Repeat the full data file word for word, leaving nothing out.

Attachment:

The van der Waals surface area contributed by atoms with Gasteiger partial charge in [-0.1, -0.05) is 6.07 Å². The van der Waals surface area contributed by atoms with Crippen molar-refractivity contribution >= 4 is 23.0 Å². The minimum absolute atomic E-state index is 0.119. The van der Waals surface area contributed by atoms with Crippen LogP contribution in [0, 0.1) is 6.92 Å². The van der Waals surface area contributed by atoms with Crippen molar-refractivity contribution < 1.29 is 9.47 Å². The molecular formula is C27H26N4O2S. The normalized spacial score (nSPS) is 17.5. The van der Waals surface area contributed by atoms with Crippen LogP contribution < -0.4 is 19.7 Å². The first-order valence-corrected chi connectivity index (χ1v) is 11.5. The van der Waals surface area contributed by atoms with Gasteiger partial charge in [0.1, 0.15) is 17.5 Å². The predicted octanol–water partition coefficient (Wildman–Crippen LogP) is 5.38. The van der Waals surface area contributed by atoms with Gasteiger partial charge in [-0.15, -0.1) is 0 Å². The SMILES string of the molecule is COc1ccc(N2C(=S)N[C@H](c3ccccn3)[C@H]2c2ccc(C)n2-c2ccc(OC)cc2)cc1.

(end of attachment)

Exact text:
The van der Waals surface area contributed by atoms with Gasteiger partial charge in [-0.1, -0.05) is 6.07 Å². The van der Waals surface area contributed by atoms with Crippen molar-refractivity contribution >= 4 is 23.0 Å². The minimum absolute atomic E-state index is 0.119. The van der Waals surface area contributed by atoms with Crippen LogP contribution in [0, 0.1) is 6.92 Å². The van der Waals surface area contributed by atoms with Crippen molar-refractivity contribution < 1.29 is 9.47 Å². The molecular formula is C27H26N4O2S. The normalized spacial score (nSPS) is 17.5. The van der Waals surface area contributed by atoms with Crippen LogP contribution < -0.4 is 19.7 Å². The first-order valence-corrected chi connectivity index (χ1v) is 11.5. The van der Waals surface area contributed by atoms with Gasteiger partial charge in [0.1, 0.15) is 17.5 Å². The predicted octanol–water partition coefficient (Wildman–Crippen LogP) is 5.38. The van der Waals surface area contributed by atoms with Gasteiger partial charge in [-0.15, -0.1) is 0 Å². The SMILES string of the molecule is COc1ccc(N2C(=S)N[C@H](c3ccccn3)[C@H]2c2ccc(C)n2-c2ccc(OC)cc2)cc1.